JB: Indie games are usually more personal projects. Considering you joined the team when the current game was already in production, how would you qualify your attachment to the current project?

JRB: It's great, and I love the game. I mean, yeah the pipeline was created before I got there, but in a little studio you get invited to meetings on your first day, so you get involved pretty quickly.

JB: What are some of the uniquely indie challenges that you have to resolve in your day-to-day work at Compulsion?

JRB: Recurrent decision making and crappy chairs.

JB: I understand that you're the main animation resource at Compulsion. Can you explain how that changes your approach to your work?

JRB: I get to do whatever I want, that's a big step from Ubi. Obviously we don't work with as many tools in our software since we have no specialist to develop them for us, but for animation it doesn't change very much. I just do what I do.

JB: Would you recommend that all game developers spend some time in both types of studios?

JRB: Well, yes and no. It really depends on what kind of game do you want to make.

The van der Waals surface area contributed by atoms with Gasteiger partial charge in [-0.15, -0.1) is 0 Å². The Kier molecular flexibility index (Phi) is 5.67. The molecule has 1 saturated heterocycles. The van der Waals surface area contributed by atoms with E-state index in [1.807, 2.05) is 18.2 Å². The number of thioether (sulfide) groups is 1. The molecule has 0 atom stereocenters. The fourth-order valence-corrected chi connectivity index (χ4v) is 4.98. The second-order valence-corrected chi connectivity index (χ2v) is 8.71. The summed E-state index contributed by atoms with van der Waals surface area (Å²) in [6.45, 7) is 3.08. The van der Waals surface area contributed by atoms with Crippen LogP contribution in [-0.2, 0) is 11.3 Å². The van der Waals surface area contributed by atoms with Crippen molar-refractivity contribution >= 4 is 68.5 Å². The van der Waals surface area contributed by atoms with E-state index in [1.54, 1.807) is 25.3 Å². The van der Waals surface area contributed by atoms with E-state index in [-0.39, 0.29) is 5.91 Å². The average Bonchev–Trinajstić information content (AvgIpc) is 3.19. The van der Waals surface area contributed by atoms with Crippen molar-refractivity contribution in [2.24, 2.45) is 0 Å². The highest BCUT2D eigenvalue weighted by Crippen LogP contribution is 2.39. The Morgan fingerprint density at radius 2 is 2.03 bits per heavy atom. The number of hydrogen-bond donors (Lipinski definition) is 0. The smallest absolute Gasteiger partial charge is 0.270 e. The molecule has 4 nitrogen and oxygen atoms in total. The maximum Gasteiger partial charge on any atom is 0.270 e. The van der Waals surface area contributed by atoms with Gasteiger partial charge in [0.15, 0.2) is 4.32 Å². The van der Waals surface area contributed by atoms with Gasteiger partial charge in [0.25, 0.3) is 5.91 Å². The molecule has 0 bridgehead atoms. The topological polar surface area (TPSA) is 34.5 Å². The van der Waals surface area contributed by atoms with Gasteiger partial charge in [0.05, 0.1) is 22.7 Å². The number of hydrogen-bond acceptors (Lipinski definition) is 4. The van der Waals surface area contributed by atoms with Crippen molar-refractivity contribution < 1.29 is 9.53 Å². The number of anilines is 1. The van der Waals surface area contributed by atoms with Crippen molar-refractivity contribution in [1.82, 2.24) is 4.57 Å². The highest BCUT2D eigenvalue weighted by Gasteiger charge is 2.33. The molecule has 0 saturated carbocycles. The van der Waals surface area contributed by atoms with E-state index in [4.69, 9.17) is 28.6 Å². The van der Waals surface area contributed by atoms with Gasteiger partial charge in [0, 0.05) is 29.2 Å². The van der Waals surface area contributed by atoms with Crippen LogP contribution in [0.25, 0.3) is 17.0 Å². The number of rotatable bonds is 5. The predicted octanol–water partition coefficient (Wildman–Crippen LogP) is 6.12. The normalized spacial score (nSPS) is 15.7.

JB: Do you think indie games will eventually grow out of style considering the fast-paced progression of the games industry?

JRB: I don't think so. They're a key part of the progression we're seeing in the industry. The trend may shift but everything will follow; I'm confident that indie studios are not ready to disappear just yet.

Beaudry looks around him, and I can tell he'd be disheartened to lose the great team and workspace he's grown accustomed to. Fortunately, he assures me, Compulsion intends to keep making great games for as long possible. Visibly excited, he adds that he can't wait for their forthcoming game to be revealed.


Hmmm, if only I had this while growing up. Great article that will surely please many readers simply due to its topic. However, maybe you should revise your interviewee's initials to make your dialogue easier to read and distinguish between your questions and his responses. Other than that, great job!

I want his job!!